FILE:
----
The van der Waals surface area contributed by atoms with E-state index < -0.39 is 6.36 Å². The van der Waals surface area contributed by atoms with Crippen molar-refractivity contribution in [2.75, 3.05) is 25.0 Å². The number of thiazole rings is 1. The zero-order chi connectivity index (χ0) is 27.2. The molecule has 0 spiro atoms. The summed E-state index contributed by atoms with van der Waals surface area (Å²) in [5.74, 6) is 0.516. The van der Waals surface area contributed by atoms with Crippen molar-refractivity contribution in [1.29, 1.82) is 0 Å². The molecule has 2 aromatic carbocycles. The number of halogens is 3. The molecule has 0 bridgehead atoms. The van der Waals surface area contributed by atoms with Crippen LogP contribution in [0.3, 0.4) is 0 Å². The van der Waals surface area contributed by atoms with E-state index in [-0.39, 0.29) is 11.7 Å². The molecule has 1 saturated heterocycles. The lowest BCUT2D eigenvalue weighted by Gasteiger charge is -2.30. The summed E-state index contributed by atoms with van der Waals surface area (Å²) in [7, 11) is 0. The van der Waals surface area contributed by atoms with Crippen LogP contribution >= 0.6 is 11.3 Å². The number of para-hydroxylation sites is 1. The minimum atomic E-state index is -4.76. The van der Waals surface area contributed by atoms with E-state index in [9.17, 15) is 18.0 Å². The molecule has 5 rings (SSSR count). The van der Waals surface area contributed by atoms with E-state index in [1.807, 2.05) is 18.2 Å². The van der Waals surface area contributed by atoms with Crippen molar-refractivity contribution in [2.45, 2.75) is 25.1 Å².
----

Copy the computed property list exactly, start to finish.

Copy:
The van der Waals surface area contributed by atoms with E-state index < -0.39 is 6.36 Å². The van der Waals surface area contributed by atoms with Crippen molar-refractivity contribution in [2.75, 3.05) is 25.0 Å². The number of thiazole rings is 1. The zero-order chi connectivity index (χ0) is 27.2. The molecule has 0 spiro atoms. The summed E-state index contributed by atoms with van der Waals surface area (Å²) in [5.74, 6) is 0.516. The van der Waals surface area contributed by atoms with Crippen molar-refractivity contribution in [1.29, 1.82) is 0 Å². The molecule has 2 aromatic carbocycles. The number of halogens is 3. The molecule has 0 bridgehead atoms. The van der Waals surface area contributed by atoms with Crippen LogP contribution in [0.3, 0.4) is 0 Å². The van der Waals surface area contributed by atoms with E-state index in [-0.39, 0.29) is 11.7 Å². The molecule has 1 saturated heterocycles. The lowest BCUT2D eigenvalue weighted by Gasteiger charge is -2.30. The summed E-state index contributed by atoms with van der Waals surface area (Å²) in [7, 11) is 0. The van der Waals surface area contributed by atoms with Crippen LogP contribution >= 0.6 is 11.3 Å². The number of para-hydroxylation sites is 1. The minimum atomic E-state index is -4.76. The van der Waals surface area contributed by atoms with E-state index in [9.17, 15) is 18.0 Å². The molecule has 5 rings (SSSR count). The van der Waals surface area contributed by atoms with E-state index in [1.807, 2.05) is 18.2 Å². The van der Waals surface area contributed by atoms with Crippen molar-refractivity contribution in [2.45, 2.75) is 25.1 Å².